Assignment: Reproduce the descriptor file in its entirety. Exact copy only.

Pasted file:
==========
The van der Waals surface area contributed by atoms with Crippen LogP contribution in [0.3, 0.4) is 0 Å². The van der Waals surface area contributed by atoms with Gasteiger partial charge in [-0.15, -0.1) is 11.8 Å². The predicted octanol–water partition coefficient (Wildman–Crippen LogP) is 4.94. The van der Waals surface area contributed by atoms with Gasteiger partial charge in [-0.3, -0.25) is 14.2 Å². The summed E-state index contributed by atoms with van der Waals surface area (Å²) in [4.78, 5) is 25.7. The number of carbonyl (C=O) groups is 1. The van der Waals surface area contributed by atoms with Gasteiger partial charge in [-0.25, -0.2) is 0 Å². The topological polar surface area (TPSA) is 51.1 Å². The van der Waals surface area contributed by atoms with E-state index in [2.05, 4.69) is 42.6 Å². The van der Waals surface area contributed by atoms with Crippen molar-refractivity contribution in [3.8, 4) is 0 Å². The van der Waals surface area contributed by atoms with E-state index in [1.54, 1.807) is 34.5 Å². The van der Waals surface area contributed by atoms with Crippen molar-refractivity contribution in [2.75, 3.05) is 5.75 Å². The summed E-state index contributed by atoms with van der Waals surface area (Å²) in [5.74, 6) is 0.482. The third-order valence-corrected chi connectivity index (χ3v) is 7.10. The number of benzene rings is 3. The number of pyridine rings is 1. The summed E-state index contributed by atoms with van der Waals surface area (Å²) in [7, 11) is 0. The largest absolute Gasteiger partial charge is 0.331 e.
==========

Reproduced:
The van der Waals surface area contributed by atoms with Crippen LogP contribution in [0.3, 0.4) is 0 Å². The van der Waals surface area contributed by atoms with Gasteiger partial charge in [-0.15, -0.1) is 11.8 Å². The predicted octanol–water partition coefficient (Wildman–Crippen LogP) is 4.94. The van der Waals surface area contributed by atoms with Gasteiger partial charge in [-0.3, -0.25) is 14.2 Å². The summed E-state index contributed by atoms with van der Waals surface area (Å²) in [4.78, 5) is 25.7. The number of carbonyl (C=O) groups is 1. The van der Waals surface area contributed by atoms with Gasteiger partial charge in [-0.25, -0.2) is 0 Å². The topological polar surface area (TPSA) is 51.1 Å². The van der Waals surface area contributed by atoms with E-state index in [2.05, 4.69) is 42.6 Å². The van der Waals surface area contributed by atoms with Crippen molar-refractivity contribution in [3.8, 4) is 0 Å². The van der Waals surface area contributed by atoms with E-state index in [1.54, 1.807) is 34.5 Å². The van der Waals surface area contributed by atoms with Crippen molar-refractivity contribution in [2.75, 3.05) is 5.75 Å². The summed E-state index contributed by atoms with van der Waals surface area (Å²) in [5.74, 6) is 0.482. The third-order valence-corrected chi connectivity index (χ3v) is 7.10. The number of benzene rings is 3. The number of pyridine rings is 1. The summed E-state index contributed by atoms with van der Waals surface area (Å²) in [7, 11) is 0. The largest absolute Gasteiger partial charge is 0.331 e.